“We want to Surf/Exercise”
“We want to Surf/Exercise”
Dear Mr Alan Winde & President Cyril Ramaphosa
Firstly, I would like to thank you for all that you have done, and are continually doing, to help try protect the South Africans in this unprecedented time. The steps that you have taken to ensure the safety of our citizens will surely help our medical workers, and especially those that are medically vulnerable , as well as lay the ground for a speedy recovery for the sickly, sure it may lead to better preparedness for a worse or more life threatening situation in the future. For that, I’d like to thank you.
I am writing you, representing a population of South African citizens that have been affected by this pandemic, and our new social restrictions, in a unique way and we all believe that you have the ability to help us bring back a semblance of normal life in this very unusual time. I am talking about the surfers and ocean users that call the waters surrounding Western Cape and the South African coastline, home. For most surfers and ocean users, surfing is more than just a hobby. Surfing is a time for us to be alone with our thoughts, away from the struggles of everyday life, away from stress, anxiety, depression, and most importantly at this moment in time, people.
Now that many of us are unable to earn a living, we and others are starting to feel that this overrides some basic human rights and our own ground breaking constitution.
We believe that it is necessary that Western Cape waters and the RSA coastline re-open for swim, fishing and surf activities. Make the ocean available to those of us who do not crowd the beach or rocks with tents or large groups of people, but instead only use the beaches to walk from cars to the water, from cars to the ocean to swim or catch a fish. No problems with wearing a face mask to please the authorities when passing by strangers whilst keeping our distance. Once a surfer is in the water it is actually quite difficult to be within 2 meters of any person.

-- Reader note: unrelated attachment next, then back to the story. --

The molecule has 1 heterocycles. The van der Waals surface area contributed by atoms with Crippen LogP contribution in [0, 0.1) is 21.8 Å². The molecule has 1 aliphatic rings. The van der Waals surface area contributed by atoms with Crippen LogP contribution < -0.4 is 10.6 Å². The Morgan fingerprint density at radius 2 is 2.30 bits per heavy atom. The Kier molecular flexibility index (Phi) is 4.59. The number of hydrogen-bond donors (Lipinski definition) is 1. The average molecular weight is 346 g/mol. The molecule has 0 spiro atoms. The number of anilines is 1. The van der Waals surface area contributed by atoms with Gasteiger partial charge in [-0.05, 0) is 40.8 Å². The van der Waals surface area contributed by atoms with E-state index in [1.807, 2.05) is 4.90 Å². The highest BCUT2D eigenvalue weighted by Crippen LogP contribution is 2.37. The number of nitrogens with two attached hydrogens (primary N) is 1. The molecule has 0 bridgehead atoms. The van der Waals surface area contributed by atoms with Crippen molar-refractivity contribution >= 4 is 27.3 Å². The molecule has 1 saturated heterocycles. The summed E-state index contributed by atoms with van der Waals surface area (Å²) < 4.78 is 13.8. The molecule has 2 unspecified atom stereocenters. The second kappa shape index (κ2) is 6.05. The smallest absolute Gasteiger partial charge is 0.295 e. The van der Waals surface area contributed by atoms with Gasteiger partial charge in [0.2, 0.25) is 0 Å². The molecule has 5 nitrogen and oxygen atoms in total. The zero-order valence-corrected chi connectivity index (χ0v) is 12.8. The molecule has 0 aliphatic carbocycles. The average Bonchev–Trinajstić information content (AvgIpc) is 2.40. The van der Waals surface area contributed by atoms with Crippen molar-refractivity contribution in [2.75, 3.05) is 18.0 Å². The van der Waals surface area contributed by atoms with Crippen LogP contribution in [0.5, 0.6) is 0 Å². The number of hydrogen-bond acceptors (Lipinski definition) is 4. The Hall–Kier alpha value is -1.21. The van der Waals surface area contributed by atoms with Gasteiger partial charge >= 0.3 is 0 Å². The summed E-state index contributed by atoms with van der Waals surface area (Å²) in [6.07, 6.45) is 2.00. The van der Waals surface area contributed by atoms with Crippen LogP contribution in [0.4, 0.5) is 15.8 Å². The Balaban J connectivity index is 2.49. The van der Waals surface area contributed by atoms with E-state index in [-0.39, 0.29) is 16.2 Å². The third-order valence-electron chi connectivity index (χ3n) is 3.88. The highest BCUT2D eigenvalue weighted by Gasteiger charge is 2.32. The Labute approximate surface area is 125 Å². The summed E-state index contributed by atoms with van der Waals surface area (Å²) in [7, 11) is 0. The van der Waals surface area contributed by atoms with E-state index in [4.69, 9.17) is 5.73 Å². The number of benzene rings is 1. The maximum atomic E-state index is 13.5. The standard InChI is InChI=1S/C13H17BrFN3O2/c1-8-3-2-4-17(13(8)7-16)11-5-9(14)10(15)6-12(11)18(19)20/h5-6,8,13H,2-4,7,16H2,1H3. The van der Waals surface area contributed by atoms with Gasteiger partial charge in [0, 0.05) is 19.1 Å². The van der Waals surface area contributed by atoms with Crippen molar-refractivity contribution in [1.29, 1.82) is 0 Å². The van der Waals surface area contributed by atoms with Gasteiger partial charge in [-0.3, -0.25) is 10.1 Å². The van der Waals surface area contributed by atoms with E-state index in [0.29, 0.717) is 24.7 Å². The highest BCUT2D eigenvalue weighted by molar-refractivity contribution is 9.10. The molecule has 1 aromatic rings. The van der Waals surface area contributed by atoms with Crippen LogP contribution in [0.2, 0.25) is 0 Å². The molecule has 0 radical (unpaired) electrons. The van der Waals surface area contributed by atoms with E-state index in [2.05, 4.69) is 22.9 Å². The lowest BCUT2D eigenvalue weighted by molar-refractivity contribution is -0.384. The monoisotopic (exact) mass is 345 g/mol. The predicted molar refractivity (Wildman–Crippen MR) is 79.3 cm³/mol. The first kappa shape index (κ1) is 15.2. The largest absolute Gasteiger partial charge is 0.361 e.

With moving water and a surfboard under us that is more often than not larger than 2m, we believe that there is very little, if any, risk to our health or the health of the communities around us, in having waters open to people who truly need it. It is more risky to go to a local supermarket for bread.
There have been a handful of activities listed that are now allowed during our social distancing and stay-at-home orders like walking, running, and biking. We, as a community of South Africans whose ties and commonalities lie deeper than lines on a map, feel that surfing and access to the Western Cape waters are essential to our way of life.
At the time of us writing this, most beaches (if not all) in my local area of Jeffreys Bay to Lamberts bay have been shut down and it has been over 1 month our toes had touched the sand. Please stop the lockdown, otherwise you may lock up otherwise law abiding citizens. Most of us will follow your health guidelines no matter how much we may disagree with some of them. That being said, we think that there is a solution that we can agree on as citizens with you, our elected officials.
We are asking that all of Western Cape waters be open to provincial residents from sun up to sun down in our respective municipal areas, allow access to the beach only to walk from car to areas where we are residents. This is something easily enforceable and easily identifiable. No lingering on the sands. No hanging out in parking lots. Just access to what we have found to be, our country's most plentiful source of joy and effective form of therapy, the ocean. It is essential that all of Western Cape waters be opened and not just a few beaches, to prevent travel and unnecessary contact among surfers across provincial lines.
Attached are signatures from surfers all across South Africa, respectfully asking you to allow us to once again feel the joy of being in the ocean, and vowing to accept the responsibility of still maintaining safe distances while we partake in something that is so much a part of who we are.
Our communities across the coastline depend heavily for survival and sanity on ocean activities. Impacting the lives of many young South Africans by allowing exercise that is good for body and soul.
Thank you very much for your time and consideration in this matter. I realize that for many Western Cape residents, this may seem like a trivial request by a small percentage of our population, but for those of us who love surfing and the ocean in South Africa and have grown up as part of the ocean itself; this is one of the things weighing heavily on our minds and on our hearts, especially during this time when we are not able to work our daily grind and have to find other ways to survive and help our communities.
Thank you again,
David G Visagie
(and thousands of other Southern African surfers)